“Workshop on Buddhist Studies,” led by Peter Bol, Department of East Asian Languages and Civilizations; Robert Gimello, Department of East Asian Languages and Civilizations; Charles Hallisey, the Study of Religion and Divinity School; and Leonard van der Kuijp, Department of Sanskrit and Indian Studies. The “Buddhist Studies Forum” will bring together faculty and students from various departments. It will have a broad constituency from different disciplines and interests, representing diverse nations and cultures. The forum will hold monthly lectures and a small conference each year. The conference during the 2000-01 academic year is expected to focus on Buddhist material culture. The Asia Center is funding the next three years of the workshop.

The Asia Center is now accepting proposals from University faculty for research, seminars, conferences, and program development in Asia-related fields for the 2000-01 academic year. Interregional and interdisciplinary projects are particularly encouraged, and preference will be given to applications involving participants from more than one department or school. Collaborations between graduate students and faculty are also encouraged. Whenever possible, the center suggests using the grants as seed money for new projects. Projects selected for Ford Foundation funding are expected to have a South or Southeast Asian component. Limited funding is also available to bring scholars and other specialists from South and Southeast Asia to Harvard on a short-term basis.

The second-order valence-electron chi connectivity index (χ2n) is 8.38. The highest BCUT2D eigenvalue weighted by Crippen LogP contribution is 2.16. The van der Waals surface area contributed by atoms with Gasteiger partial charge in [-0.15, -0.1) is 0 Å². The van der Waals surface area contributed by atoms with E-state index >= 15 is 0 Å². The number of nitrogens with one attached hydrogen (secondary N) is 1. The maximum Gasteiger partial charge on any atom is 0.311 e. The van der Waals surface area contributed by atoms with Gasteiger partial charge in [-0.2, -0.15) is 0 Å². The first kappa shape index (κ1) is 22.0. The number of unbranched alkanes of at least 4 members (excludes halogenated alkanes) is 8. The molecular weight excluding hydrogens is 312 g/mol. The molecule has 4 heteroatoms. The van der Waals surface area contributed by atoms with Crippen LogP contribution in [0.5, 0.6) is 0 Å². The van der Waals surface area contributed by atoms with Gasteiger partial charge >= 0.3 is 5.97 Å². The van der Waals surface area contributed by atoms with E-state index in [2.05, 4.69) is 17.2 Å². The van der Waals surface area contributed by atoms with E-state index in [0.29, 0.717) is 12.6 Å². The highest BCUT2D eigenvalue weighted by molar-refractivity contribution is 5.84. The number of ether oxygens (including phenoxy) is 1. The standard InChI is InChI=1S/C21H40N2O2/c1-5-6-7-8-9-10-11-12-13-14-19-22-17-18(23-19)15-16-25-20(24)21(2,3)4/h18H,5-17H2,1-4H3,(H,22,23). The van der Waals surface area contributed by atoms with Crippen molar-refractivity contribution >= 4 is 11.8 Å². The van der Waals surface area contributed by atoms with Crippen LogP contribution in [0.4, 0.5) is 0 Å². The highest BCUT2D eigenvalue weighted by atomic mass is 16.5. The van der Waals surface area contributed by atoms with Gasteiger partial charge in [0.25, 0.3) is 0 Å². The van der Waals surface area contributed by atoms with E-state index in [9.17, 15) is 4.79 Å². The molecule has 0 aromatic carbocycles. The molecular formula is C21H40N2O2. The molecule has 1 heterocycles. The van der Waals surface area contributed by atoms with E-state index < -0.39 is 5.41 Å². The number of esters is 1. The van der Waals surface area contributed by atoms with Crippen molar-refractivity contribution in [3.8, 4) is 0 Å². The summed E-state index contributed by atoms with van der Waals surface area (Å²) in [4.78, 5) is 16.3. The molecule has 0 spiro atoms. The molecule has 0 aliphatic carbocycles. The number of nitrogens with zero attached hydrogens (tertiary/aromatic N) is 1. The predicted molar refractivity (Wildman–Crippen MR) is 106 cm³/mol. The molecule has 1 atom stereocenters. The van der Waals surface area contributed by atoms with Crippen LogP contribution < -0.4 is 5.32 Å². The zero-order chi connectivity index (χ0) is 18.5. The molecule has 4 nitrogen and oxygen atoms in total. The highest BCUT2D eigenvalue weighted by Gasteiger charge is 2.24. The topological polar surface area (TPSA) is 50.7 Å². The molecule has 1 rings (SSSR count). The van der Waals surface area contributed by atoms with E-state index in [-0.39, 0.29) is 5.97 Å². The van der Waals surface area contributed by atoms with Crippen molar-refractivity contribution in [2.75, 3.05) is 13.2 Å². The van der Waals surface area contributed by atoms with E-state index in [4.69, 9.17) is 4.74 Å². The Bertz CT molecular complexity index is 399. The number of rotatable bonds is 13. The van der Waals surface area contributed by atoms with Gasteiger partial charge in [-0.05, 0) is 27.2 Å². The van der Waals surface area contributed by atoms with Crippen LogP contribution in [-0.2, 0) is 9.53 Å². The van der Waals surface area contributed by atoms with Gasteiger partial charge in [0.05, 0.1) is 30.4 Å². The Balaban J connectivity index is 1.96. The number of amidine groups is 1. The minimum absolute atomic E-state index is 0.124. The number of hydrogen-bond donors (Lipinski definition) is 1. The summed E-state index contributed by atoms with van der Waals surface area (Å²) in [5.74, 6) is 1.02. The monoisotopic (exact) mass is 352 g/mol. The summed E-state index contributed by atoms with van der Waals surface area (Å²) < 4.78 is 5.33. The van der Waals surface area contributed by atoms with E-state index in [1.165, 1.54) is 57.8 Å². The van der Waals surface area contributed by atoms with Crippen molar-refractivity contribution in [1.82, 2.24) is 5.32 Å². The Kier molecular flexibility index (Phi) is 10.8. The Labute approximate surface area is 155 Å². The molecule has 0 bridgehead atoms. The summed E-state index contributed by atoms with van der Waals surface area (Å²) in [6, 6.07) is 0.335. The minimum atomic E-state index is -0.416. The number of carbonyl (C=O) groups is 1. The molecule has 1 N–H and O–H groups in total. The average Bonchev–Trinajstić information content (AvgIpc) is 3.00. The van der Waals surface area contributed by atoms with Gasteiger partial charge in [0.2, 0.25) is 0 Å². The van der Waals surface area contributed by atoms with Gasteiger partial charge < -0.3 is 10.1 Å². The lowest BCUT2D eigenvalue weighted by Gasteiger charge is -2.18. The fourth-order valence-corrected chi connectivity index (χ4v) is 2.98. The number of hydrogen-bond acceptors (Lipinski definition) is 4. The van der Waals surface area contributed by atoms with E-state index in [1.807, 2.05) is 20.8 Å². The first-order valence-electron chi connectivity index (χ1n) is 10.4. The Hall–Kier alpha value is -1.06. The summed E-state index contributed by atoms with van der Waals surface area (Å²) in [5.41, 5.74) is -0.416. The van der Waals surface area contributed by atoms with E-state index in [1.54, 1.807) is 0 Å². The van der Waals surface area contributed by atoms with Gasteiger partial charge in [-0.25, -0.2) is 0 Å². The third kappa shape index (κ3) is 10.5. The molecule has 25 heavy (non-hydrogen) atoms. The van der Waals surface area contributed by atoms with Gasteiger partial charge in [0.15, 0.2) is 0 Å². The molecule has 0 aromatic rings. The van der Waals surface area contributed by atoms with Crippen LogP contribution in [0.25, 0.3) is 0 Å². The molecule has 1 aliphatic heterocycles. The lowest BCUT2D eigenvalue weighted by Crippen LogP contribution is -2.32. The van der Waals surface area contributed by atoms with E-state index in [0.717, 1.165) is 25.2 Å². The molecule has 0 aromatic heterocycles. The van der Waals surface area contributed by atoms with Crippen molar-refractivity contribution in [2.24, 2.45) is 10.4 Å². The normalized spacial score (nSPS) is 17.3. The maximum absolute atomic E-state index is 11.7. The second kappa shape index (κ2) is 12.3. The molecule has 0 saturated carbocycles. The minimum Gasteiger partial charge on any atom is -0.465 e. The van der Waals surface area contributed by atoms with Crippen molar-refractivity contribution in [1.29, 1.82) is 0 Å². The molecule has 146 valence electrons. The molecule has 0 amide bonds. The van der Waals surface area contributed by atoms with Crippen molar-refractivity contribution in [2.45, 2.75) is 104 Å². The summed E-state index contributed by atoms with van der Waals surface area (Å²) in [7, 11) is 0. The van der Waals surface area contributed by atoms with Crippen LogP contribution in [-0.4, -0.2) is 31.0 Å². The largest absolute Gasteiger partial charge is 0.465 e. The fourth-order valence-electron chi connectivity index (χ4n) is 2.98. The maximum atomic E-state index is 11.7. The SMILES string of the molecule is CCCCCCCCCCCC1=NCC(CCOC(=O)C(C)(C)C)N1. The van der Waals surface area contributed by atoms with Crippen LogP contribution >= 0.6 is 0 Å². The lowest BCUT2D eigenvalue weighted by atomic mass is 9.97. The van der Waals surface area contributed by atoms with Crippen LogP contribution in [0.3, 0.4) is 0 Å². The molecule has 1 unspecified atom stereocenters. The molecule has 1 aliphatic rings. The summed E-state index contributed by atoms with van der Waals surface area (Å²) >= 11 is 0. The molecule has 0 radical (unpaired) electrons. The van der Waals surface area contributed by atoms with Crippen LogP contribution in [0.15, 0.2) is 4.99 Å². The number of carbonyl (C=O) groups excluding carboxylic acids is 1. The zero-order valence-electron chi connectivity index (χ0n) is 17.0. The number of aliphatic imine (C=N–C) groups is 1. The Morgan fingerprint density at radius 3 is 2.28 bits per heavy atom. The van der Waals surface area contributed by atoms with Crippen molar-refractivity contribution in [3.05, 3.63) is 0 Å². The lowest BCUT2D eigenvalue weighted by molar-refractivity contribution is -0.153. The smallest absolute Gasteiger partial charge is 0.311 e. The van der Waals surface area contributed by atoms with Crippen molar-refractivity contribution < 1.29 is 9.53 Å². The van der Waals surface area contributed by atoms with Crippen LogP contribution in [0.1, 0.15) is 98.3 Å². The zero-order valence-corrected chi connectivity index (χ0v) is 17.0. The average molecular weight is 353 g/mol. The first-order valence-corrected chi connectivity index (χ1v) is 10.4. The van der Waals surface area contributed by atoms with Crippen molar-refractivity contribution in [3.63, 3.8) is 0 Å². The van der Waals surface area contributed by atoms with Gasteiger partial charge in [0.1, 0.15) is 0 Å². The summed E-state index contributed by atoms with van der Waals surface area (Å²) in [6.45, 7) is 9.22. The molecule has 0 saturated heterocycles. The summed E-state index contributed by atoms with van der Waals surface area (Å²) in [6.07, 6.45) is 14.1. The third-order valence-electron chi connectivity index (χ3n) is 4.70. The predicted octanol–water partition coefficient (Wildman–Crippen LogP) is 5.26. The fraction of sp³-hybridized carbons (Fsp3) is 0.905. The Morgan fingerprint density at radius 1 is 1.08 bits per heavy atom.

In keeping with the mission of the Asia Center, projects should be interdisciplinary or transnational in focus, exploring links in Asia across time, space, or intellectual disciplines. The center has identified three broad areas of interest, and hopes to fund proposals related to these guidelines; however, all submissions will be considered. The three areas encompass the following:

Professions and Public Policy in Asia: Research and related activities on the emergence of modern professions, professional education, and patterns of professional certification. Examine the evolving roles of professional elites in government under a variety of political systems.

Political Change and Governance in Asia: Research and related activities on political evolution and approaches to government in Asia at three levels: the formal political structure of governments, the growth of nongovernmental organizations below it, and the development of transnational organizations beyond it.

Global Flows, Local Changes: Research and related activities on cultures of internationalization in Asia, past and present. Possible areas includes globalization and processes of local, regional, and national identity formation and cultural change, past and present; the local consequences of international technology, political institutions and economic organization; and the consequences of moral, political, psychological, and technological changes at global, regional, and local levels in Asian societies.

Proposals should be no more than 10 pages, including a budget. The first round of grants should be submitted by Nov. 15 to Deirdre Chetham, executive director, Asia Center, 1737 Cambridge St., Cambridge, MA, 02138.